Remote learning and remote working have forced nearly all interactions between students and prospective employers online. With virtual meetings, there is a whole new set of impression factors to consider. How is the audio coming across? How is the video connection? Is what’s within the frame of the camera influencing one person’s impression of the other?
Jumpstart, an early career recruiting platform for students and companies in tech, recently posed a challenge for students around the country, with a chance to win a $10,000 fellowship: Consider the problem that thousands of students are facing right now—internships, campus events and career fairs have been canceled—what product or initiative would you create to help students connect with companies during these tough times?
Jazz Ang, Ana Liu, and Della Sigrest, first-year Master’s students in the Department of Human Centered Design & Engineering, understood the challenge all too well. But where many saw constraints, they saw opportunities to improve online meetings across the board.
To begin, the team wanted to make sure they were focusing on the right question.
“From talking with our peers, we discovered that connecting isn’t really the problem,” Sigrest said. “There are already online platforms out there and networking opportunities to introduce people. We learned that relationship building is the real challenge. And so we decided to ask how can we improve video communication platforms to help people present their best selves online.”
Mockup of the Virtually Better prototype shows the Action Center, a pop-up that overlays the video call when the user first enters a video call. The pop-up displays recent insights such as eye contact, filler words, and speech pace. From this action center, the user can navigate to view past statistics, personalize, their experience, or manage their account.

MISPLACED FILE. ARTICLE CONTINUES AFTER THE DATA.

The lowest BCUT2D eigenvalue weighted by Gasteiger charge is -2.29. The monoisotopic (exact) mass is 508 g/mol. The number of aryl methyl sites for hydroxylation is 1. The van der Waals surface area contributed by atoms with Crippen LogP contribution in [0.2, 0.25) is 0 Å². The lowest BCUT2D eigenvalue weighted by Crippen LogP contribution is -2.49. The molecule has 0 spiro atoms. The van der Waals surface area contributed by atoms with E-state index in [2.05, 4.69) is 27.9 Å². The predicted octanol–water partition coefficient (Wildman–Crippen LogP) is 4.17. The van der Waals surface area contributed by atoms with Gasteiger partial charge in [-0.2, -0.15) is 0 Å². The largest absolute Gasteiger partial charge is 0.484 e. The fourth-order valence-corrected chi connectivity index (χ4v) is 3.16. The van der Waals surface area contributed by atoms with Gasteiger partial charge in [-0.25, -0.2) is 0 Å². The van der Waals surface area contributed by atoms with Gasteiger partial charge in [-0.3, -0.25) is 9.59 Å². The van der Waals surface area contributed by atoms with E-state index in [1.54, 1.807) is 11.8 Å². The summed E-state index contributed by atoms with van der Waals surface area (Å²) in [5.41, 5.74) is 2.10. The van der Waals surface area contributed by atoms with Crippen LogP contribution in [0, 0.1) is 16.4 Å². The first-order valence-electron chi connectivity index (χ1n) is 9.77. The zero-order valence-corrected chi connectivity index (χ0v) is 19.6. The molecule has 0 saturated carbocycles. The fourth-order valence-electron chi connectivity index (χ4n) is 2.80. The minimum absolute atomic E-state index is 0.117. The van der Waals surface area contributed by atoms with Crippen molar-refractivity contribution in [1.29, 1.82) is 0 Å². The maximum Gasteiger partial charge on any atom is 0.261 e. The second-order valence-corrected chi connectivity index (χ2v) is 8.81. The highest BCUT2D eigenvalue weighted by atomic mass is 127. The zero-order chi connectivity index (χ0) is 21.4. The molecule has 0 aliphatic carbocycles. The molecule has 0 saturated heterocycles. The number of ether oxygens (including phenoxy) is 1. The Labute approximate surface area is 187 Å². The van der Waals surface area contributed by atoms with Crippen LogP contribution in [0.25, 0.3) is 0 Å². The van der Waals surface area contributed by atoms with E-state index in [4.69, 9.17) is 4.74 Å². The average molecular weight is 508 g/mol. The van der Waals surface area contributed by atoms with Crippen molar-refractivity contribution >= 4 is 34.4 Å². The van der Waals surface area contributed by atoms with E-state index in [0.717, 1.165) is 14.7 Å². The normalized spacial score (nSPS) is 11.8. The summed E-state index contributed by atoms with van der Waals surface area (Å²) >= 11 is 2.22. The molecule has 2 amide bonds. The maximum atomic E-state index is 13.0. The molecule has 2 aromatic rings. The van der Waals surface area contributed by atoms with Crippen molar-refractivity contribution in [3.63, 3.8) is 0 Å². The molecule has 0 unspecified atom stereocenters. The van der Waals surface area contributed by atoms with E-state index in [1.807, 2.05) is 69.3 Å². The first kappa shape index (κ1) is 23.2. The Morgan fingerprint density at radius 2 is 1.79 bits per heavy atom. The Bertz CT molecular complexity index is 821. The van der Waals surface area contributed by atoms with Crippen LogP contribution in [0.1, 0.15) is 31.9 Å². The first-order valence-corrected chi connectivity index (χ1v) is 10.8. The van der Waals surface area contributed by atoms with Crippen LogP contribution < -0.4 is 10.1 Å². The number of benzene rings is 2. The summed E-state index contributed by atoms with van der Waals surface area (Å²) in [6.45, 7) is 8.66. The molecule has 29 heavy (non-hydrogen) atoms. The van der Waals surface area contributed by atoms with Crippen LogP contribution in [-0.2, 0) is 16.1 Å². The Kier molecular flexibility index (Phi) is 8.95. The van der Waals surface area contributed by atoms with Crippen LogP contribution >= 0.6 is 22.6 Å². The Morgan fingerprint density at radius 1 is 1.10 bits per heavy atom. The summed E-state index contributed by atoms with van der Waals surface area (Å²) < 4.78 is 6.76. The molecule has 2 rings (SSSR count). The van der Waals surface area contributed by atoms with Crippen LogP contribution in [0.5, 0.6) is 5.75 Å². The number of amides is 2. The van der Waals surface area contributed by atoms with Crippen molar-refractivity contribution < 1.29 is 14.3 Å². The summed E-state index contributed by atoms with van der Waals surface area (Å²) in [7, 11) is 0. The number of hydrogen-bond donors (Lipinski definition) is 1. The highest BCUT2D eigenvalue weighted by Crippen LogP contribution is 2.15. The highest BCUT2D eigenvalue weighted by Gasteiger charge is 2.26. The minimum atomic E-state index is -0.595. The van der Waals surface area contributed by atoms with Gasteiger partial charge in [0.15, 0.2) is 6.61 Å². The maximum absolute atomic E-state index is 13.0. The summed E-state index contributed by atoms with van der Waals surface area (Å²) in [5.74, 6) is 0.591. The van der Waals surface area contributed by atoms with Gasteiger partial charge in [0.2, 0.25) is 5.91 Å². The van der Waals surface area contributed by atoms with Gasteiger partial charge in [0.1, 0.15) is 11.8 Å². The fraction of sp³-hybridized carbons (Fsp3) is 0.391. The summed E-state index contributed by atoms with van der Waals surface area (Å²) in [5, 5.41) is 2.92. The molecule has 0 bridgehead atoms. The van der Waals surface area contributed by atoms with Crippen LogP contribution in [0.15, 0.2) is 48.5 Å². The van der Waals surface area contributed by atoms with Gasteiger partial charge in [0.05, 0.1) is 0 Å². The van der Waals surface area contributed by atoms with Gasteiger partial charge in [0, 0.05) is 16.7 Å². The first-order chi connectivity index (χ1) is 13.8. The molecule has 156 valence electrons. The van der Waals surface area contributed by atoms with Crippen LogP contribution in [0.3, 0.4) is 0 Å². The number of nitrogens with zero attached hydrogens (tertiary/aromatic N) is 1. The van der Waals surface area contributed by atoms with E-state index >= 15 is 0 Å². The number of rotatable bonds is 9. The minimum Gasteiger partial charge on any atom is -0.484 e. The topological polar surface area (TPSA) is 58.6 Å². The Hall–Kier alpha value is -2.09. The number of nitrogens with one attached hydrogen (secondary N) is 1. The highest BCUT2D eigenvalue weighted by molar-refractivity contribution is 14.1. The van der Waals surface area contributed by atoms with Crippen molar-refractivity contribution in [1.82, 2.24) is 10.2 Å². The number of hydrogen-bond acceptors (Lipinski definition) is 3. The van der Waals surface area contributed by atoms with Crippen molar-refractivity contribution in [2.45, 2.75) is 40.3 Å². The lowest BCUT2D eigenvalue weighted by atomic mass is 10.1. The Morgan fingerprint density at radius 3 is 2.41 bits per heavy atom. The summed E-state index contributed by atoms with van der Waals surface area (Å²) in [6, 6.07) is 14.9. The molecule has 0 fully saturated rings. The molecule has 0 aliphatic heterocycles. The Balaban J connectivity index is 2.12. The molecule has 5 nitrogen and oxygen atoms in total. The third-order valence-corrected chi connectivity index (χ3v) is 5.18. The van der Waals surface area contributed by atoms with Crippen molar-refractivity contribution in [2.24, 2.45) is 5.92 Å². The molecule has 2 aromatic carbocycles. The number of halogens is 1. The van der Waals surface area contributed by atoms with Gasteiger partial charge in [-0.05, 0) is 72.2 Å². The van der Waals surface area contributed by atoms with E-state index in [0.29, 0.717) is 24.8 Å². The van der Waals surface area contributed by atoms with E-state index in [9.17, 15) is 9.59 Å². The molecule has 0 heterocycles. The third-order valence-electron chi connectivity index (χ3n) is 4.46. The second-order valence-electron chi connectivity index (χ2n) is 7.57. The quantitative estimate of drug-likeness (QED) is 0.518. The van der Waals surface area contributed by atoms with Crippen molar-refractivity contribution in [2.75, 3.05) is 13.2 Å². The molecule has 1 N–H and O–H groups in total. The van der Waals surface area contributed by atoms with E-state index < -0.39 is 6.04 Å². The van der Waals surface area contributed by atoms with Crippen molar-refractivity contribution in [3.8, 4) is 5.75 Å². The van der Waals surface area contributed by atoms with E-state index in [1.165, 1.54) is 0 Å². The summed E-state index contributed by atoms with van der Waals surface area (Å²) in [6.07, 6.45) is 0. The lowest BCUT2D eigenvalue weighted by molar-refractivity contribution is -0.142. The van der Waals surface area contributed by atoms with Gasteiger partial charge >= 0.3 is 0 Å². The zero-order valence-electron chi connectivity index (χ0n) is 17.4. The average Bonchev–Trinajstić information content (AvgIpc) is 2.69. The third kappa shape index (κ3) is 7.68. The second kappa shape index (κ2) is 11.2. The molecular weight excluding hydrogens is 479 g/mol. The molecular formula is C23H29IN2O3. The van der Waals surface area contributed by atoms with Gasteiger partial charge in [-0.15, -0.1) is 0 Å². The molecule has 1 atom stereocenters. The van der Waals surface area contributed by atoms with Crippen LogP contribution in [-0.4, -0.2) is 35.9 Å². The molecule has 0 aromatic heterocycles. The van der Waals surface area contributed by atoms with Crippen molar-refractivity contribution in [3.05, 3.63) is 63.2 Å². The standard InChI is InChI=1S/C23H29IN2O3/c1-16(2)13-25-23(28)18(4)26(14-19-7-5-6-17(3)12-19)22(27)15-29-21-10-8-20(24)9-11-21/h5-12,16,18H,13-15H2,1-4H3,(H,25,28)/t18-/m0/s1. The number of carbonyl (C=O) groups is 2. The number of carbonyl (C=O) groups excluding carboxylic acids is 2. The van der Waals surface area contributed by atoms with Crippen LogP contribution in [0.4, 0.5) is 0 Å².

To Jumpstart’s Fellowship, the HCDE team proposed Virtually Better, a plug-in to work with video conferencing programs and provide virtual insights to help people improve their communication.
Features the team is exploring include on-screen and auditory feedback about how the speaker’s voice is coming across—from the audio connection to the pace of their speech—to how movements or background distractions are detracting from the conversation.
The team wants to ensure their product is accessible to the widest range of users, bringing in features to help blind and low vision users and those who are deaf or hard of hearing. “For non-visual users, we hope to provide speech-based feedback to let people know how they are presented on the screen, Ang said. “And for people who are deaf or hard of hearing, we propose a hands-free note taking feature.”
“Our overall goal is to democratize virtual insights into your video conversations to benefit everyone. Not just students, but for everyone else who is navigating this new world of conducting meetings virtually,” Ang said.
$10,000 and 6 weeks
In early May, Jumpstart announced that Ang, Liu, and Sigrest are one of three teams to receive the Work Together fellowship, granting them $10,000 to work on their idea during the summer, with the guidance and support of industry experts.
Liu is the team’s technical lead, bringing a background in computer science, and the team is actively searching for other machine learning engineers to partner with. “We’re starting our testing with different APIs, to evaluate them first before we decide what we will build into our project,” Liu said. “At each stage we’re developing our conceptual design ideas and testing those out with our peers, and continue iterating as we go.”
At the end of the six weeks, the team hopes to have their proof of concept developed, while continuing to seek other fellowships and accelerators that can help to bring their project to life.
The HCDE way
Sigrest credits her team’s success with the fellowship because they used many of the methods and skills they’ve learned in the HCDE program. “I know the reason we succeeded in getting this fellowship is because we turned to our users first to ask what their needs are here, instead of just running with the prompt that assumed what the user wanted,” she said.
Ang cited HCDE’s course on User-Centered Design (HCDE 518) as influential in their process. “The whole foundation of HCDE 518 really taught us how to go back to the drawing board, reframe the design question, go back to the user, frame our pitch, and go back to the user again.”
“Our time in HCDE has also taught us how to generate conceptual design ideas after interviewing our target audiences,” said Liu. “We’re now able to effectively present these concepts in a way that makes sense with people, and can help generate new ideas.”